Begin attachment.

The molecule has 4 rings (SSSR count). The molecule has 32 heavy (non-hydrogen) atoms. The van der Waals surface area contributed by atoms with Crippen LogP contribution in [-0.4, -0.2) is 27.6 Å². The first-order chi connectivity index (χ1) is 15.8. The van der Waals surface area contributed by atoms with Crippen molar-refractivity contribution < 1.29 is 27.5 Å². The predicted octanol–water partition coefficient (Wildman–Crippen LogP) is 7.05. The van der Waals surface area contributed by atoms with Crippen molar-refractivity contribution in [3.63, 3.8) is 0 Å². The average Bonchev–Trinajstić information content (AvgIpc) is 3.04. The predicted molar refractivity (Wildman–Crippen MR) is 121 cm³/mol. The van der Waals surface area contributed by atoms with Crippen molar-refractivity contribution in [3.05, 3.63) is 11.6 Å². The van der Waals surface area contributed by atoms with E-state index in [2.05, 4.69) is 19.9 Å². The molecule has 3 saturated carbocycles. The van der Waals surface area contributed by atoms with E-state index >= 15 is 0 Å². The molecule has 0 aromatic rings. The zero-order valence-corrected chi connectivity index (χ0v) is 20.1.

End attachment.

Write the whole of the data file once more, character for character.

The molecule has 4 rings (SSSR count). The molecule has 32 heavy (non-hydrogen) atoms. The van der Waals surface area contributed by atoms with Crippen LogP contribution in [-0.4, -0.2) is 27.6 Å². The first-order chi connectivity index (χ1) is 15.8. The van der Waals surface area contributed by atoms with Crippen molar-refractivity contribution < 1.29 is 27.5 Å². The predicted octanol–water partition coefficient (Wildman–Crippen LogP) is 7.05. The van der Waals surface area contributed by atoms with Crippen molar-refractivity contribution in [3.63, 3.8) is 0 Å². The average Bonchev–Trinajstić information content (AvgIpc) is 3.04. The predicted molar refractivity (Wildman–Crippen MR) is 121 cm³/mol. The van der Waals surface area contributed by atoms with Crippen molar-refractivity contribution in [3.05, 3.63) is 11.6 Å². The van der Waals surface area contributed by atoms with E-state index in [2.05, 4.69) is 19.9 Å². The molecule has 3 saturated carbocycles. The van der Waals surface area contributed by atoms with E-state index >= 15 is 0 Å². The molecule has 0 aromatic rings. The zero-order valence-corrected chi connectivity index (χ0v) is 20.1.